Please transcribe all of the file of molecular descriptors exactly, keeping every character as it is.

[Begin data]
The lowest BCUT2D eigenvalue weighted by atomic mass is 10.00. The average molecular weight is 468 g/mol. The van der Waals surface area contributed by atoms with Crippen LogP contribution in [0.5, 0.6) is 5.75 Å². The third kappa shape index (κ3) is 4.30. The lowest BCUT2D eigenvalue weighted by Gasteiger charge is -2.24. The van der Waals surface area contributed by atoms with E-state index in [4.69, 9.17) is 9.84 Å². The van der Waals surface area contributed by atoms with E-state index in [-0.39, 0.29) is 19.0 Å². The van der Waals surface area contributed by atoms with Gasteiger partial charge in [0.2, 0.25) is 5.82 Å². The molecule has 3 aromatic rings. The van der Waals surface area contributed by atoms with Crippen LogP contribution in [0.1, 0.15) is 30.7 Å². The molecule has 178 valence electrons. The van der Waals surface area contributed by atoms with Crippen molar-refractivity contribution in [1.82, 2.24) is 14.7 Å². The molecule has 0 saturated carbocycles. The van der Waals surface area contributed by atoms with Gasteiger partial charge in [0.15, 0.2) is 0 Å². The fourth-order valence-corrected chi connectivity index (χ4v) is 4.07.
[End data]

The lowest BCUT2D eigenvalue weighted by atomic mass is 10.00. The average molecular weight is 468 g/mol. The van der Waals surface area contributed by atoms with Crippen LogP contribution in [0.5, 0.6) is 5.75 Å². The third kappa shape index (κ3) is 4.30. The lowest BCUT2D eigenvalue weighted by Gasteiger charge is -2.24. The van der Waals surface area contributed by atoms with E-state index in [4.69, 9.17) is 9.84 Å². The van der Waals surface area contributed by atoms with E-state index in [-0.39, 0.29) is 19.0 Å². The van der Waals surface area contributed by atoms with Gasteiger partial charge in [0.2, 0.25) is 5.82 Å². The molecule has 3 aromatic rings. The van der Waals surface area contributed by atoms with Crippen LogP contribution in [0.1, 0.15) is 30.7 Å². The molecule has 178 valence electrons. The van der Waals surface area contributed by atoms with Crippen molar-refractivity contribution in [1.82, 2.24) is 14.7 Å². The molecule has 0 saturated carbocycles. The van der Waals surface area contributed by atoms with Gasteiger partial charge in [0.15, 0.2) is 0 Å². The fourth-order valence-corrected chi connectivity index (χ4v) is 4.07.